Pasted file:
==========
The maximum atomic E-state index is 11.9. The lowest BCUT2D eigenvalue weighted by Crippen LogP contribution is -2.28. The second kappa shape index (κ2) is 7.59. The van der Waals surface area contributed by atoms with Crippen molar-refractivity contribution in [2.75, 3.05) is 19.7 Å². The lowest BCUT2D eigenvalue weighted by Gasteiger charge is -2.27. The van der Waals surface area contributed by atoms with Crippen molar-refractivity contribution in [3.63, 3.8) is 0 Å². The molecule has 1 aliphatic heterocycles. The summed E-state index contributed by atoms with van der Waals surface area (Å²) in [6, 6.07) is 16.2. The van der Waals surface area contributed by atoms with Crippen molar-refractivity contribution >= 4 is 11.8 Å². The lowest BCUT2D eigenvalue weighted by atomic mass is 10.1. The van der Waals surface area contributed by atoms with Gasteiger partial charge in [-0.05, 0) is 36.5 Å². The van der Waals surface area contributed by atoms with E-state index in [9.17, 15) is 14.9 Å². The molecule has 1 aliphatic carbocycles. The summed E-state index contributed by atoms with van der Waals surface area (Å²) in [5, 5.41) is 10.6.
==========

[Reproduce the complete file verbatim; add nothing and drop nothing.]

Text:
The maximum atomic E-state index is 11.9. The lowest BCUT2D eigenvalue weighted by Crippen LogP contribution is -2.28. The second kappa shape index (κ2) is 7.59. The van der Waals surface area contributed by atoms with Crippen molar-refractivity contribution in [2.75, 3.05) is 19.7 Å². The lowest BCUT2D eigenvalue weighted by Gasteiger charge is -2.27. The van der Waals surface area contributed by atoms with Crippen molar-refractivity contribution in [3.63, 3.8) is 0 Å². The molecule has 1 aliphatic heterocycles. The summed E-state index contributed by atoms with van der Waals surface area (Å²) in [6, 6.07) is 16.2. The van der Waals surface area contributed by atoms with Crippen molar-refractivity contribution >= 4 is 11.8 Å². The lowest BCUT2D eigenvalue weighted by atomic mass is 10.1. The van der Waals surface area contributed by atoms with Gasteiger partial charge in [-0.05, 0) is 36.5 Å². The van der Waals surface area contributed by atoms with E-state index in [9.17, 15) is 14.9 Å². The molecule has 1 aliphatic carbocycles. The summed E-state index contributed by atoms with van der Waals surface area (Å²) in [5, 5.41) is 10.6.